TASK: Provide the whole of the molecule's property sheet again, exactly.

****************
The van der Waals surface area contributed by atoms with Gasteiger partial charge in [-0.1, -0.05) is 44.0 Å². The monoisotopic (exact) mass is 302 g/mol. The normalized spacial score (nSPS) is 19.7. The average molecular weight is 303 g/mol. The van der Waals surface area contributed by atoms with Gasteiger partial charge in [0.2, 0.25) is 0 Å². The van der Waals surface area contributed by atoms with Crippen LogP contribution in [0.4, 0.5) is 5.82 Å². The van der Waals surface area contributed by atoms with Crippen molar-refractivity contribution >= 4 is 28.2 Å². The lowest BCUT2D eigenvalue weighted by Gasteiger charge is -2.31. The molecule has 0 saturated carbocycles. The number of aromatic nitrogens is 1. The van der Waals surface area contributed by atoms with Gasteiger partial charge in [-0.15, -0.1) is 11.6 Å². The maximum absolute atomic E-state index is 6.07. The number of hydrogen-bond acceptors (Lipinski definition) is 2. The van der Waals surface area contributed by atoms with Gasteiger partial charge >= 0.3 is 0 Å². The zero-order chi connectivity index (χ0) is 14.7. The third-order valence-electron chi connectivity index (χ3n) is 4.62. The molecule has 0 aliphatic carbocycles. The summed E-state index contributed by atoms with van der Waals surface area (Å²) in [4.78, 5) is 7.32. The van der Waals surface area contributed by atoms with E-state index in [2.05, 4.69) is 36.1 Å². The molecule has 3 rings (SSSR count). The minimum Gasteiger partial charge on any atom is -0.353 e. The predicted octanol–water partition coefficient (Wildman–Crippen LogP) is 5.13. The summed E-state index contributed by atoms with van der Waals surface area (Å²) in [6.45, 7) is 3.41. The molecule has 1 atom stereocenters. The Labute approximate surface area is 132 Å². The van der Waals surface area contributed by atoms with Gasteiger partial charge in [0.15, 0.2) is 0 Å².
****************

The van der Waals surface area contributed by atoms with Gasteiger partial charge in [-0.1, -0.05) is 44.0 Å². The monoisotopic (exact) mass is 302 g/mol. The normalized spacial score (nSPS) is 19.7. The average molecular weight is 303 g/mol. The van der Waals surface area contributed by atoms with Gasteiger partial charge in [0.2, 0.25) is 0 Å². The van der Waals surface area contributed by atoms with Crippen LogP contribution in [0.4, 0.5) is 5.82 Å². The van der Waals surface area contributed by atoms with Crippen molar-refractivity contribution >= 4 is 28.2 Å². The lowest BCUT2D eigenvalue weighted by Gasteiger charge is -2.31. The molecule has 0 saturated carbocycles. The number of aromatic nitrogens is 1. The van der Waals surface area contributed by atoms with Gasteiger partial charge in [-0.15, -0.1) is 11.6 Å². The maximum absolute atomic E-state index is 6.07. The number of hydrogen-bond acceptors (Lipinski definition) is 2. The van der Waals surface area contributed by atoms with Gasteiger partial charge >= 0.3 is 0 Å². The zero-order chi connectivity index (χ0) is 14.7. The third-order valence-electron chi connectivity index (χ3n) is 4.62. The molecule has 0 aliphatic carbocycles. The summed E-state index contributed by atoms with van der Waals surface area (Å²) in [4.78, 5) is 7.32. The van der Waals surface area contributed by atoms with E-state index in [2.05, 4.69) is 36.1 Å². The molecule has 3 rings (SSSR count). The minimum Gasteiger partial charge on any atom is -0.353 e. The predicted octanol–water partition coefficient (Wildman–Crippen LogP) is 5.13. The summed E-state index contributed by atoms with van der Waals surface area (Å²) in [6.45, 7) is 3.41. The molecule has 1 atom stereocenters. The Labute approximate surface area is 132 Å². The van der Waals surface area contributed by atoms with Gasteiger partial charge in [0.15, 0.2) is 0 Å².